Does elevator pitch work in hardware startups?

I've been thinking about this question for a while: does elevator pitch, so prevalent in lean startups, also work in hardware startups?

 When I join conferences or events, I usually get pitched by hardware entrepreneurs a lot. With shiny eyes they usually start like this:

We have created a XXX device that could be plugged into OOO in your home and allows you to control your YYY in an WWW way. The data are stored in our cloud and ...

Such entrepreneurs usually rehearsed well enough before they approach me. Some of them sound a bit insincere and robotic, but most are passionate and ernest. Some have prototypes with them and others hold an iPad in front of me showing the 3D drawings.

However, I seldom got ticked enough on the floor and always gave them my cards and ask them to send me their pitch deck.

I think the main reason is that we do consumer electronics mostly and consumer electronics are never just about "what the product does". For every "function" I might have hear at least 3~4 entrepreneurs pitch to me and expect to hear many more. It's also not how the battle is won in general.

Today hardware functions are copied almost immediately without much barrier as soon as they gain a bit of meaningful traction among the users. The real differentiators of a consumer electronics product remain design, UI/UX, marketing, branding, community, etc. And these are impossible to gauge in an elevator pitch.

For example, I've seen good product design but extremely ugly slides, indicating that the founding team has little sense in what a good design is. This is not to say the founders have to be designers themselves. However, if design is supposed to be a big differentiator for the product, the lack of design thinking in the founders is lethal, as anyone could hire the same design agency to deliver similarly attract hardware products and the entrepreneurs won't be able to evolve and defend themselves.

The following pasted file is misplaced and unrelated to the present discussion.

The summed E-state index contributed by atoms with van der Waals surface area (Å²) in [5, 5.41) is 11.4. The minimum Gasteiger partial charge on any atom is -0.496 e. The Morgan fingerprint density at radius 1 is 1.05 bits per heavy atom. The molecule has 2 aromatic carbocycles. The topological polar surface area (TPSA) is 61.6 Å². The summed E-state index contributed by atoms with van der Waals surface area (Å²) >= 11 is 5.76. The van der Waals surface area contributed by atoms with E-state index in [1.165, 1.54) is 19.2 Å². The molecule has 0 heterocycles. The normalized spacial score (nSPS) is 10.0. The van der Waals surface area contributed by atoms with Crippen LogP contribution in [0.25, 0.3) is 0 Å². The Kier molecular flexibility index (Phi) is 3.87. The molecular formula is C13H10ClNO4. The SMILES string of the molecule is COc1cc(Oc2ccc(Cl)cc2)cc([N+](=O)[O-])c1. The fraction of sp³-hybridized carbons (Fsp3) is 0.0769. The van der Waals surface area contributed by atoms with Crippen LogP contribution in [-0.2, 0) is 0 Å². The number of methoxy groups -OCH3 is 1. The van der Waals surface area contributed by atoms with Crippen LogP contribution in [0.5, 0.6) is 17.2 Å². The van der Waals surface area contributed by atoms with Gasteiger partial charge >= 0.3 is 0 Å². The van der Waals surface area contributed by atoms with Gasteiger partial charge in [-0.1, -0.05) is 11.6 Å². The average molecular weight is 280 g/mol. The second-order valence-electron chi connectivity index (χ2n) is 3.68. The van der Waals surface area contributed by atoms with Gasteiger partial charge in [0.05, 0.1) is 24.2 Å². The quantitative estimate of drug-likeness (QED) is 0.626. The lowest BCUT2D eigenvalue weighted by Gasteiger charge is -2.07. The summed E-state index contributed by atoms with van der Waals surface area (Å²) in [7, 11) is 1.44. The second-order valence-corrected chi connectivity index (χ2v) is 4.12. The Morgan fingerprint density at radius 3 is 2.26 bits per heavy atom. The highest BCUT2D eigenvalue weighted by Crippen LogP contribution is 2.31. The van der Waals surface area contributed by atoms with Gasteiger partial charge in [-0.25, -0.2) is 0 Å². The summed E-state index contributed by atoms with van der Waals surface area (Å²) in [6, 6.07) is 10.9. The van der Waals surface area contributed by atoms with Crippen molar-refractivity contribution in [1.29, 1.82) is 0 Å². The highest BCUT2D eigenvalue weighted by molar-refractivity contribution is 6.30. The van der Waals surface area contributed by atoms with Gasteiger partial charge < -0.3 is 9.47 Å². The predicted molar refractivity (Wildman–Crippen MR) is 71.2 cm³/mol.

To assess these quintessential qualities of the hardware entrepreneurs, it's usually easier to take a look at the deck, the video and the website. When a team is not that sensitive and adamant on design, UI/UX, marketing, branding or community, it could usually be detected in the deck, the video and the website. 

I could only speak for myself, but I sincerely suggest that the hardware entrepreneurs spare the elevator pitch time (of both themselves and the VCs) and just get the VCs' email addresses. Send a 10-page deck with succinct description of the value proposition and the differentiation. At least in my case, it'd be more effective than rumbling along:

We have created a XXX device that could be plugged into OOO in your home and allows you to control your YYY in an WWW way. The data are stored in our cloud and ...

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